Minerals’ discovery may intensify Afghan misery

Ensuring Socio-economic Justice

Zia Sarhadi

Jumada' al-Akhirah 18, 1431 2010-06-01

News & Analysis

by Zia Sarhadi (News & Analysis, Crescent International Vol. 39, No. 4, Jumada' al-Akhirah, 1431)

Informed observers wonder about the timing of the announcement. The US Geological Survey had known about these deposits as early as 2004 although until now this was a closely guarded secret known only to a few in the US.

American officials and corporate elites are salivating at the prospect of laying their hands on $1 trillion worth of lithium deposits discovered in Afghanistan. Other estimates put the deposits including gold, cobalt and copper, at as high as $3 trillion. General David Petraeus, commander of US Central Command who replaced General Stanley McChrystal on June 23 as overall commander of Afghanistan as well, first broke the news while appearing on the TV program Meet the Press on Sunday June 13. There was also much chest thumping in Kabul as officials stroked their beards in anticipation of vast riches accruing to their dirt-poor country. The $1 trillion figure would translate into $35,000 for every Afghan man, woman and child. Some Afghan villagers are already planning a trip to Kabul to collect their “share”!

Informed observers wonder about the timing of the announcement. The US Geological Survey had known about these deposits as early as 2004 although until now this was a closely guarded secret known only to a few in the US. During their occupation of Afghanistan, the Soviets too had prepared geological surveys indicating vast riches. Officials in the Afghan Geological Survey library were fully aware of this and had kept the reports and charts in a safe place from possible destruction during the civil war when the Soviets were driven out in February 1989.

So what explains the timing of the announcement by General Petraeus on prime time television? June has been a particularly bad month for US and NATO occupation troops in Afgha-nistan. In just one week last month, US-NATO forces lost 30 soldiers; a helicopter was shot down and two weeks earlier there were two daring attacks, one in Qandahar and the other in Kabul. In mid-May, the Bagram Air Base was attacked by Taliban fighters. A clear majority of Americans now believe the war is not worth fighting, with many saying openly it cannot be won. Most top US commanders also share this view and have recently questioned whether President Barack Obama’s promised withdrawal date of July 2011 announced last December can be met. On June 19, the BBC reported that violence in Afghanistan had escalated 94% over last year.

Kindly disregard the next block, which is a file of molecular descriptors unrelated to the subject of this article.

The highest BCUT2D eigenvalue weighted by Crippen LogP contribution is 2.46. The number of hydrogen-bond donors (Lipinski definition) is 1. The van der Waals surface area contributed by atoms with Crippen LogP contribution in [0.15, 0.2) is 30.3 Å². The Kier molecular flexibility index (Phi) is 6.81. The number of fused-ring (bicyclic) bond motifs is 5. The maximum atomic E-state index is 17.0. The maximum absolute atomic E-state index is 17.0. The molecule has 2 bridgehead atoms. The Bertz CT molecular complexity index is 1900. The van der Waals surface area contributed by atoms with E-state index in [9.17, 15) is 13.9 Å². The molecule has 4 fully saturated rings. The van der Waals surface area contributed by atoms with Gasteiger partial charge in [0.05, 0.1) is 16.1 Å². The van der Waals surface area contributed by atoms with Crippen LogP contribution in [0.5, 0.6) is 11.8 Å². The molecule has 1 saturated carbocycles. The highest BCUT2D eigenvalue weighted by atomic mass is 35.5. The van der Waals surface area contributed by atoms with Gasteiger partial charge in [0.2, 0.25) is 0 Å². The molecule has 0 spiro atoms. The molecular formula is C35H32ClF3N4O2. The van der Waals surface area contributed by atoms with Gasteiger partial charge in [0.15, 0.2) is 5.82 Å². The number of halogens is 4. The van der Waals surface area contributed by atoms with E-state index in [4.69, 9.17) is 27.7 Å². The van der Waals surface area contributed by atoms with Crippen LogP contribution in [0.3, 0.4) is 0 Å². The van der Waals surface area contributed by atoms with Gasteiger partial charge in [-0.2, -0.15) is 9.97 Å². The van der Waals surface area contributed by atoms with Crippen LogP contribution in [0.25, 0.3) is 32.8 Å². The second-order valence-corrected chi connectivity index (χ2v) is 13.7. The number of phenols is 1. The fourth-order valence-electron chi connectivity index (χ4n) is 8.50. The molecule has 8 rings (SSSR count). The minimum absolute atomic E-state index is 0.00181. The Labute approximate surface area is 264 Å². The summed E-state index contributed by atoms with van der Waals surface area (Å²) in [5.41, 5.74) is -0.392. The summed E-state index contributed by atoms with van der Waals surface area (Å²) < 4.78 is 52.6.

Amid growing uncertainties and the recent spate of public differences with Afghan President Hamid Karzai that were papered over during his visit to Washington in May, the mineral discovery announcement is seen as changing the rules of the game. It is meant to placate an irate American public. The mineral deposits — including huge deposits of iron, copper, cobalt, gold and critical industrial metals like lithium — are so huge and so essential to modern industry that Afghanistan, according to US officials, could eventually be transformed into one of the most important mining centers in the world. An internal Pentagon memo even talks about Afghanistan becoming the “Saudi Arabia of lithium,” a key raw material in the manufacture of batteries for laptops and BlackBerrys. At long last, there is some good news from Afghanistan even if it is not from the battlefield where Americans and their NATO allies are getting the beating of their lives. Karzai and his government were only recently briefed about the discovery. The reference to Saudi Arabia is not without irony; the Americans would like to turn Afghanistan into another cash cow, except that the Afghans are not as docile as the pleasure-loving Saudis.